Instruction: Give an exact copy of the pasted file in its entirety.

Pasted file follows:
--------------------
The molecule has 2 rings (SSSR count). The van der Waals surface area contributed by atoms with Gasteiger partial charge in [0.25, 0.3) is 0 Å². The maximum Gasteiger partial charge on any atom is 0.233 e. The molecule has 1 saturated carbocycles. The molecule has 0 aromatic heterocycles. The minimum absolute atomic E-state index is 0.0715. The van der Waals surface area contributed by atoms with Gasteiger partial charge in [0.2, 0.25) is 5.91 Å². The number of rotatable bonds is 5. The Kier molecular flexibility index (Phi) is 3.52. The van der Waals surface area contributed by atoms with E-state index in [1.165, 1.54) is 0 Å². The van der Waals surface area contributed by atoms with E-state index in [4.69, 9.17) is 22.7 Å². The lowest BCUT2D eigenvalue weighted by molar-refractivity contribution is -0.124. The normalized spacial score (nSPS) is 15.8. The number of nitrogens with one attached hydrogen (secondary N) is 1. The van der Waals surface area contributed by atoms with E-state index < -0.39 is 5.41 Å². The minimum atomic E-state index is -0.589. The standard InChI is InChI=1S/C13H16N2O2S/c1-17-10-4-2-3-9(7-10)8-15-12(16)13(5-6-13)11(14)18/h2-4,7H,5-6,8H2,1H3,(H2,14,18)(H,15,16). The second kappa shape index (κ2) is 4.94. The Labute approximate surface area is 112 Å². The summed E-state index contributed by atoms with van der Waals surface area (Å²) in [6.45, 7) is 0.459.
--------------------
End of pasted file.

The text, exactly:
The molecule has 2 rings (SSSR count). The van der Waals surface area contributed by atoms with Gasteiger partial charge in [0.25, 0.3) is 0 Å². The maximum Gasteiger partial charge on any atom is 0.233 e. The molecule has 1 saturated carbocycles. The molecule has 0 aromatic heterocycles. The minimum absolute atomic E-state index is 0.0715. The van der Waals surface area contributed by atoms with Gasteiger partial charge in [0.2, 0.25) is 5.91 Å². The number of rotatable bonds is 5. The Kier molecular flexibility index (Phi) is 3.52. The van der Waals surface area contributed by atoms with E-state index in [1.165, 1.54) is 0 Å². The van der Waals surface area contributed by atoms with E-state index in [4.69, 9.17) is 22.7 Å². The lowest BCUT2D eigenvalue weighted by molar-refractivity contribution is -0.124. The normalized spacial score (nSPS) is 15.8. The number of nitrogens with one attached hydrogen (secondary N) is 1. The van der Waals surface area contributed by atoms with E-state index < -0.39 is 5.41 Å². The minimum atomic E-state index is -0.589. The standard InChI is InChI=1S/C13H16N2O2S/c1-17-10-4-2-3-9(7-10)8-15-12(16)13(5-6-13)11(14)18/h2-4,7H,5-6,8H2,1H3,(H2,14,18)(H,15,16). The second kappa shape index (κ2) is 4.94. The Labute approximate surface area is 112 Å². The summed E-state index contributed by atoms with van der Waals surface area (Å²) in [6.45, 7) is 0.459.